I finally wrangled some more of my musical content from 2009. Here are four of my Metromix reviews involving the smoothest rappers alive, a guitar army, and a dark dance-pop upstart. Some knocked it out of the park. Who fouled out?
Dinosaur Jr., Farm
After turning the synth-dominated ’80s back onto the guitar and inspiring everyone from Nirvana to My Bloody Valentine, peerless power trio Dinosaur Jr. fractured in the late ‘90s as guitarist J. Mascis, bassist Lou Barlow—who founded lo-fi champs Sebadoh in 1987—and drummer Murph succumbed to interpersonal drama. While crushing ’80s efforts like “You’re Living All Over Me” and “Bug” redefined rock’s sound, the band’s phenomenal, mostly-Mascis ’90s releases such as “Green Mind,” “Where You Been” and “Without a Sound” crossed over and even charted. But Dinosaur Jr. were thought to be extinct (sorry, couldn’t resist) until 2007, when Mascis, Barlow and Murph buried the axe, reunited and released “Beyond.” MORE @ METROMIX
Built to Spill, There Is No Enemy
For ax nuts and others mesmerized by distorted guitar epics and crystalline arpeggios, Boise’s Built to Spill have been a guilty pleasure ever since popping up in 1993 with “Ultimate Alternative Wavers.” Spearheaded by vocalist and guitar god Doug Martsch, grounded by drummer Scott Plouf and rounded out by a hardy crew of six-string virtuosos (including Jim Roth, Brett Nelson and Caustic Resin architect/original BTS member Brett Netson), Built to Spill have merged Smiths pop, Crazy Horse crunch and clever lyricism into a decorated career. From the flawless “Perfect From Now On” to the crossover croon of “You in Reverse” and onward to this measured, middle-aged entry, this guitar army has outlived its indie peers just fine. MORE @ METROMIX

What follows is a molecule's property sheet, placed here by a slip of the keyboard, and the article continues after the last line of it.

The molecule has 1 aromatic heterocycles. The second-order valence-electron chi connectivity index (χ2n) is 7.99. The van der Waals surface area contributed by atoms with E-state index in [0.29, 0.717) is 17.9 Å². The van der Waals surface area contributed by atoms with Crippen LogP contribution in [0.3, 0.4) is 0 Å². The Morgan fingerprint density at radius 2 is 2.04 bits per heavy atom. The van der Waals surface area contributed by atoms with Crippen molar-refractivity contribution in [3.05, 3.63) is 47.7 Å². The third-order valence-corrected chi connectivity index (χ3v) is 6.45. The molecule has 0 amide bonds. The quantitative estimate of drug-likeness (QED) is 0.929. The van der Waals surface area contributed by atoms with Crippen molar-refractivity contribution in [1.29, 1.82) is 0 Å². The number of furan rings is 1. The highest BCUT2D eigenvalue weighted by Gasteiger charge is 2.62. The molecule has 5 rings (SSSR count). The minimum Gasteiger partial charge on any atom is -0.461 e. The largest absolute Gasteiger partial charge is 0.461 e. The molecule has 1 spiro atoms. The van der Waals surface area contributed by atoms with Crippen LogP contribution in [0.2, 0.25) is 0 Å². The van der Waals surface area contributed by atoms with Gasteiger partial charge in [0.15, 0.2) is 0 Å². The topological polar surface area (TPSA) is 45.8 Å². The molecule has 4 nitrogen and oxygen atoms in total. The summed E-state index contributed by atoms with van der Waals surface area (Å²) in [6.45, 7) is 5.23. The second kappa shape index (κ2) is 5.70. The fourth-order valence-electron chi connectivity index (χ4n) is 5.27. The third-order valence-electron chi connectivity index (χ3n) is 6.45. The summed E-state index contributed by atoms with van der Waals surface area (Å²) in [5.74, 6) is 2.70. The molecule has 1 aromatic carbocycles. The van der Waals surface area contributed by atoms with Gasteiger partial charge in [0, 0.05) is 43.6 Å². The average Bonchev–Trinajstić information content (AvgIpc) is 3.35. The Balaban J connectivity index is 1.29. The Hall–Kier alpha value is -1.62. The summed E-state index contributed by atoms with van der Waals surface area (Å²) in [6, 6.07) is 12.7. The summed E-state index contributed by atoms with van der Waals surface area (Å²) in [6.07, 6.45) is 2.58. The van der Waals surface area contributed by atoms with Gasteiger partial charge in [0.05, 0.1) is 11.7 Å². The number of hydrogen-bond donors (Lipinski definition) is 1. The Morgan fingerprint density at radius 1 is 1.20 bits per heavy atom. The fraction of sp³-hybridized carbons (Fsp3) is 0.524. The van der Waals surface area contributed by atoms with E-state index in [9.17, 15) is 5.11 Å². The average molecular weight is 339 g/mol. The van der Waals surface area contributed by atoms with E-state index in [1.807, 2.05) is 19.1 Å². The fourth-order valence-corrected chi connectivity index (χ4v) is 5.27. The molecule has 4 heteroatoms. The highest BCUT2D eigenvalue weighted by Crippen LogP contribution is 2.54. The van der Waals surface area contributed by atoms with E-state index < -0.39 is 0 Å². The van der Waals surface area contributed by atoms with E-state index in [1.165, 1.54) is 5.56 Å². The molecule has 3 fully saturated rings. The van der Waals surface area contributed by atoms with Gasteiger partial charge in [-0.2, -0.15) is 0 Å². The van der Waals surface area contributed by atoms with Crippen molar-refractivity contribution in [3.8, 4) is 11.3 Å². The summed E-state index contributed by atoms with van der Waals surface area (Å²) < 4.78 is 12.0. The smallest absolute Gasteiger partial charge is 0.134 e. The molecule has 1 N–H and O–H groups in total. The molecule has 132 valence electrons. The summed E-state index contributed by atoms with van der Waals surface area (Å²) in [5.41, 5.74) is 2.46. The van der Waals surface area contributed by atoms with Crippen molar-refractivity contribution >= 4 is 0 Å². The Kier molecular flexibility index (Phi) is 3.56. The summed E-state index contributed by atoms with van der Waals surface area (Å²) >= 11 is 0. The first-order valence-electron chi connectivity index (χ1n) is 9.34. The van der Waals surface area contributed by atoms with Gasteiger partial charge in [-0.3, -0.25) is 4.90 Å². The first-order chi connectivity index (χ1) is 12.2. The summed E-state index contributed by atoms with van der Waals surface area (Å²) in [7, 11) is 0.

Rakim, The Seventh Seal
As part of golden age of hip-hop duo Eric B. & Rakim, William Michael Griffin Jr. laid down some of the sharpest, most mellifluous raps ever. A true poet, he married labyrinthine lyricism to B.’s machine gun beatcraft on foundational classics like “Paid in Full” and “Follow the Leader.” Since then, he’s ventured out only sporadically, but “The Seventh Seal” says he’s back to stay. And that just made hip-hop’s day.
MORE @ METROMIX
Gift of Gab, Escape 2 Mars
As the tongue-twisting rhymer for Blackalicious, Gift of Gab has delivered some of the most rapid-fire, cerebral and spiritual lyrics in hip-hop. Known to his folks as Timothy Parker, Gab jumped off as part of the Northern California–based all-star crew known as Solesides, which also included DJ Shadow, Lyrics Born and Lateef the Truthspeaker, as well as Gab’s Blackalicious comrade, Chief Xcel. Solesides eventually morphed into Quannum, while Gab and Xcel released some of hip-hop’s most rewarding music, including the 2000 classic, “Nia.” Since then, he’s been on a roll with Xcel, as well as the Mighty Underdogs and solo. We have liftoff. MORE @ METROMIX
The Bravery, Stir the Blood
As part of New York’s New Wave revival, the Bravery quickly made a splash in the mid-’00s with addled dance-pop addicts looking to turn the time machine back to the 1980s. The quintet’s self-titled 2005 debut won plaudits from mainstreamers and indies alike, while their more ambitious 2007 sophomore effort, “The Sun and the Moon,” was a clumsy but worthy attempt to burst out of the synths-and-angst straitjacket. The end result of that progress is this mostly dark effort, which nevertheless shines as brightly as the group’s auspicious debut. MORE @ METROMIX